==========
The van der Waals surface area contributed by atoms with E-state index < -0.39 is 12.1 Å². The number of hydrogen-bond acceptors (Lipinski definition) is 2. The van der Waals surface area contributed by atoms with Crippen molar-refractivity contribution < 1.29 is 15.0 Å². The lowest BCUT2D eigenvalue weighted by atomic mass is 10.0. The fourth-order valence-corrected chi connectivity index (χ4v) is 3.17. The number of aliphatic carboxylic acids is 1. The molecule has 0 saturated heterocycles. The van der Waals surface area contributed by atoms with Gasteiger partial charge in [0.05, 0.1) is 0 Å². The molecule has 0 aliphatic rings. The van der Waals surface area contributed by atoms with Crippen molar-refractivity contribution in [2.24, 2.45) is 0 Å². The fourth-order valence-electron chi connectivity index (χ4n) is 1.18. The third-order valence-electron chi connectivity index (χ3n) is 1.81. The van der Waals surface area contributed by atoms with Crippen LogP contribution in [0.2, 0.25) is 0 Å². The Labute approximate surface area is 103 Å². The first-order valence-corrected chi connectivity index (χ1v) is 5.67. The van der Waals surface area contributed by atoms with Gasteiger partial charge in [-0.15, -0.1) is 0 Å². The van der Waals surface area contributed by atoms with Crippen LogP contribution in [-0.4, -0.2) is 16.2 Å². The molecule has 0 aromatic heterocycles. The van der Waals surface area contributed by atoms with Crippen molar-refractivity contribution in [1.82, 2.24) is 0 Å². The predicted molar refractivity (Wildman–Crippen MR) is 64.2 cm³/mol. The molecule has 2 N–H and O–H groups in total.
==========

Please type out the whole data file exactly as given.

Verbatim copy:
The van der Waals surface area contributed by atoms with E-state index < -0.39 is 12.1 Å². The number of hydrogen-bond acceptors (Lipinski definition) is 2. The van der Waals surface area contributed by atoms with Crippen molar-refractivity contribution < 1.29 is 15.0 Å². The lowest BCUT2D eigenvalue weighted by atomic mass is 10.0. The fourth-order valence-corrected chi connectivity index (χ4v) is 3.17. The number of aliphatic carboxylic acids is 1. The molecule has 0 saturated heterocycles. The van der Waals surface area contributed by atoms with Gasteiger partial charge in [0.05, 0.1) is 0 Å². The molecule has 0 aliphatic rings. The van der Waals surface area contributed by atoms with Crippen molar-refractivity contribution in [2.24, 2.45) is 0 Å². The fourth-order valence-electron chi connectivity index (χ4n) is 1.18. The third-order valence-electron chi connectivity index (χ3n) is 1.81. The van der Waals surface area contributed by atoms with Crippen LogP contribution in [0.2, 0.25) is 0 Å². The Labute approximate surface area is 103 Å². The first-order valence-corrected chi connectivity index (χ1v) is 5.67. The van der Waals surface area contributed by atoms with Gasteiger partial charge in [-0.15, -0.1) is 0 Å². The van der Waals surface area contributed by atoms with Crippen LogP contribution in [-0.4, -0.2) is 16.2 Å². The molecule has 0 aromatic heterocycles. The van der Waals surface area contributed by atoms with Crippen molar-refractivity contribution in [1.82, 2.24) is 0 Å². The predicted molar refractivity (Wildman–Crippen MR) is 64.2 cm³/mol. The molecule has 2 N–H and O–H groups in total.